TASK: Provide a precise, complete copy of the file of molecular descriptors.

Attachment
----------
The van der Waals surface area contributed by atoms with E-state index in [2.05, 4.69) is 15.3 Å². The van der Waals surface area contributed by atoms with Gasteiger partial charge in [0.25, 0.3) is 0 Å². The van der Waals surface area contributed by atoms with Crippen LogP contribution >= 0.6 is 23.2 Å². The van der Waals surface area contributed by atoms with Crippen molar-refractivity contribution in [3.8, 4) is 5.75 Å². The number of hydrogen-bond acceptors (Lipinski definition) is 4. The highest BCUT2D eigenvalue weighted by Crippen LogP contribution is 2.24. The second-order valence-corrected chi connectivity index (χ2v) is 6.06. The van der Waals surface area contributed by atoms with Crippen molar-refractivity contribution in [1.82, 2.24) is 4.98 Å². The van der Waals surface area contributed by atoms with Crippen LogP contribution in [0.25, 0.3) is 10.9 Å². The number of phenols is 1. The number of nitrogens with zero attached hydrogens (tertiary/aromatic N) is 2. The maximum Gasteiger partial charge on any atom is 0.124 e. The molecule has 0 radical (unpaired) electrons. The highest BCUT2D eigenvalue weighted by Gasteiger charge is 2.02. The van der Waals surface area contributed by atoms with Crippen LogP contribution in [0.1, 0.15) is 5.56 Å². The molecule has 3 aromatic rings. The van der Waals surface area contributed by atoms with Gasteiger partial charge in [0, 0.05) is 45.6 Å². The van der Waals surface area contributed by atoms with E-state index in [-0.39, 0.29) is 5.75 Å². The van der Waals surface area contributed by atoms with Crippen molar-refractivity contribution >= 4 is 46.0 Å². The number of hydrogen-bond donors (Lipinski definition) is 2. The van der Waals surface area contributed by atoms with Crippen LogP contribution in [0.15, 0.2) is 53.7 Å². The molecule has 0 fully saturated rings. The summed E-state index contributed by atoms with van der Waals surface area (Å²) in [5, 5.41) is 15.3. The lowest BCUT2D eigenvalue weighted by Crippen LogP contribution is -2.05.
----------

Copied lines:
The van der Waals surface area contributed by atoms with E-state index in [2.05, 4.69) is 15.3 Å². The van der Waals surface area contributed by atoms with Gasteiger partial charge in [0.25, 0.3) is 0 Å². The van der Waals surface area contributed by atoms with Crippen LogP contribution >= 0.6 is 23.2 Å². The van der Waals surface area contributed by atoms with Crippen molar-refractivity contribution in [3.8, 4) is 5.75 Å². The number of hydrogen-bond acceptors (Lipinski definition) is 4. The highest BCUT2D eigenvalue weighted by Crippen LogP contribution is 2.24. The second-order valence-corrected chi connectivity index (χ2v) is 6.06. The van der Waals surface area contributed by atoms with Crippen molar-refractivity contribution in [1.82, 2.24) is 4.98 Å². The van der Waals surface area contributed by atoms with Crippen LogP contribution in [0.25, 0.3) is 10.9 Å². The number of phenols is 1. The number of nitrogens with zero attached hydrogens (tertiary/aromatic N) is 2. The maximum Gasteiger partial charge on any atom is 0.124 e. The molecule has 0 radical (unpaired) electrons. The highest BCUT2D eigenvalue weighted by Gasteiger charge is 2.02. The van der Waals surface area contributed by atoms with Crippen LogP contribution in [0.1, 0.15) is 5.56 Å². The molecule has 3 aromatic rings. The van der Waals surface area contributed by atoms with Gasteiger partial charge in [0, 0.05) is 45.6 Å². The van der Waals surface area contributed by atoms with E-state index in [-0.39, 0.29) is 5.75 Å². The van der Waals surface area contributed by atoms with Crippen molar-refractivity contribution >= 4 is 46.0 Å². The number of hydrogen-bond donors (Lipinski definition) is 2. The van der Waals surface area contributed by atoms with Crippen LogP contribution in [0.15, 0.2) is 53.7 Å². The molecule has 0 fully saturated rings. The summed E-state index contributed by atoms with van der Waals surface area (Å²) in [5, 5.41) is 15.3. The lowest BCUT2D eigenvalue weighted by Crippen LogP contribution is -2.05.